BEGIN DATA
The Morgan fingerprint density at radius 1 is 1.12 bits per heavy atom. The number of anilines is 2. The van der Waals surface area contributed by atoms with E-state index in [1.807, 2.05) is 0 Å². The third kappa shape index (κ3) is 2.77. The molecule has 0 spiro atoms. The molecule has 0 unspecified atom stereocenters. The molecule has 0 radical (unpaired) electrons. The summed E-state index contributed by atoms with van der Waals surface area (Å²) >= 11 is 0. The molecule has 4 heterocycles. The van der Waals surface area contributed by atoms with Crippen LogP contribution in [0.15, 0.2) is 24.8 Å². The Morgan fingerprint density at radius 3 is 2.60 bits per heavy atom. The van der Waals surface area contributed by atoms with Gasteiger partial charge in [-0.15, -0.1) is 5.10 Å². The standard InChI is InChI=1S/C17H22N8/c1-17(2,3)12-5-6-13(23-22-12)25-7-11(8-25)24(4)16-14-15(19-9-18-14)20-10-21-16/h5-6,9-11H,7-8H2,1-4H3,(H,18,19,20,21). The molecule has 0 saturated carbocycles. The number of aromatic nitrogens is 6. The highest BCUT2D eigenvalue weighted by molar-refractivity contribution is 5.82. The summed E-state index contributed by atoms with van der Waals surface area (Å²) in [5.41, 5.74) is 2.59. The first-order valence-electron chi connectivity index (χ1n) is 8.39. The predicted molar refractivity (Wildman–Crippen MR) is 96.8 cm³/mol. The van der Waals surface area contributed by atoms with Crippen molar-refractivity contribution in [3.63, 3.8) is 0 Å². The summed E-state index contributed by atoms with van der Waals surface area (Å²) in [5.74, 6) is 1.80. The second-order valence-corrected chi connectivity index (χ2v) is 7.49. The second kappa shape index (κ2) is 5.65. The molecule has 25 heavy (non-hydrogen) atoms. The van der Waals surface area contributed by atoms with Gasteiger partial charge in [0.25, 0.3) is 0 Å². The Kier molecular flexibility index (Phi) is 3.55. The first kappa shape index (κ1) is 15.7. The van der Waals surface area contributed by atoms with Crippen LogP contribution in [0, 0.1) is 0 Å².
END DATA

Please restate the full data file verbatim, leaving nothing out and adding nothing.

The Morgan fingerprint density at radius 1 is 1.12 bits per heavy atom. The number of anilines is 2. The van der Waals surface area contributed by atoms with E-state index in [1.807, 2.05) is 0 Å². The third kappa shape index (κ3) is 2.77. The molecule has 0 spiro atoms. The molecule has 0 unspecified atom stereocenters. The molecule has 0 radical (unpaired) electrons. The summed E-state index contributed by atoms with van der Waals surface area (Å²) >= 11 is 0. The molecule has 4 heterocycles. The van der Waals surface area contributed by atoms with Crippen LogP contribution in [0.15, 0.2) is 24.8 Å². The Morgan fingerprint density at radius 3 is 2.60 bits per heavy atom. The van der Waals surface area contributed by atoms with Gasteiger partial charge in [-0.15, -0.1) is 5.10 Å². The standard InChI is InChI=1S/C17H22N8/c1-17(2,3)12-5-6-13(23-22-12)25-7-11(8-25)24(4)16-14-15(19-9-18-14)20-10-21-16/h5-6,9-11H,7-8H2,1-4H3,(H,18,19,20,21). The molecule has 0 saturated carbocycles. The number of aromatic nitrogens is 6. The highest BCUT2D eigenvalue weighted by molar-refractivity contribution is 5.82. The summed E-state index contributed by atoms with van der Waals surface area (Å²) in [5.41, 5.74) is 2.59. The first-order valence-electron chi connectivity index (χ1n) is 8.39. The predicted molar refractivity (Wildman–Crippen MR) is 96.8 cm³/mol. The van der Waals surface area contributed by atoms with Crippen molar-refractivity contribution in [3.63, 3.8) is 0 Å². The summed E-state index contributed by atoms with van der Waals surface area (Å²) in [5.74, 6) is 1.80. The second-order valence-corrected chi connectivity index (χ2v) is 7.49. The second kappa shape index (κ2) is 5.65. The molecule has 25 heavy (non-hydrogen) atoms. The van der Waals surface area contributed by atoms with Gasteiger partial charge in [0.25, 0.3) is 0 Å². The Kier molecular flexibility index (Phi) is 3.55. The first kappa shape index (κ1) is 15.7. The van der Waals surface area contributed by atoms with Crippen LogP contribution in [0, 0.1) is 0 Å².